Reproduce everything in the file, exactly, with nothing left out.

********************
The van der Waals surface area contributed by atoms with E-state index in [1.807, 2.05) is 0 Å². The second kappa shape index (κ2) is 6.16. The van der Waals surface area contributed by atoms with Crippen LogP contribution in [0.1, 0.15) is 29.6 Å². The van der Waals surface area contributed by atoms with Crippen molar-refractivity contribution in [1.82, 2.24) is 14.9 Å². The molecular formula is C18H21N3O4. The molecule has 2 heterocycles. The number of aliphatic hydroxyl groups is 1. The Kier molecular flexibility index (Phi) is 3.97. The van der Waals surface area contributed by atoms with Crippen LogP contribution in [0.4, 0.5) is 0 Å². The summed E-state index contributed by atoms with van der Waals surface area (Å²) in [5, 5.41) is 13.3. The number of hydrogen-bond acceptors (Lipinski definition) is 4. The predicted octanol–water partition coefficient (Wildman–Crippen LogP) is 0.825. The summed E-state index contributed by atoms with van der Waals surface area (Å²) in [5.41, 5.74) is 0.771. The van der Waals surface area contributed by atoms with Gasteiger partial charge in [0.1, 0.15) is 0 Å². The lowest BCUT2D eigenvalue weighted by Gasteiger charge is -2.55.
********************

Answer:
The van der Waals surface area contributed by atoms with E-state index in [1.807, 2.05) is 0 Å². The second kappa shape index (κ2) is 6.16. The van der Waals surface area contributed by atoms with Crippen LogP contribution in [0.1, 0.15) is 29.6 Å². The van der Waals surface area contributed by atoms with Crippen molar-refractivity contribution in [1.82, 2.24) is 14.9 Å². The molecular formula is C18H21N3O4. The molecule has 2 heterocycles. The number of aliphatic hydroxyl groups is 1. The Kier molecular flexibility index (Phi) is 3.97. The van der Waals surface area contributed by atoms with Crippen LogP contribution in [0.4, 0.5) is 0 Å². The summed E-state index contributed by atoms with van der Waals surface area (Å²) in [5, 5.41) is 13.3. The number of hydrogen-bond acceptors (Lipinski definition) is 4. The predicted octanol–water partition coefficient (Wildman–Crippen LogP) is 0.825. The summed E-state index contributed by atoms with van der Waals surface area (Å²) in [5.41, 5.74) is 0.771. The van der Waals surface area contributed by atoms with Gasteiger partial charge in [0.1, 0.15) is 0 Å². The lowest BCUT2D eigenvalue weighted by Gasteiger charge is -2.55.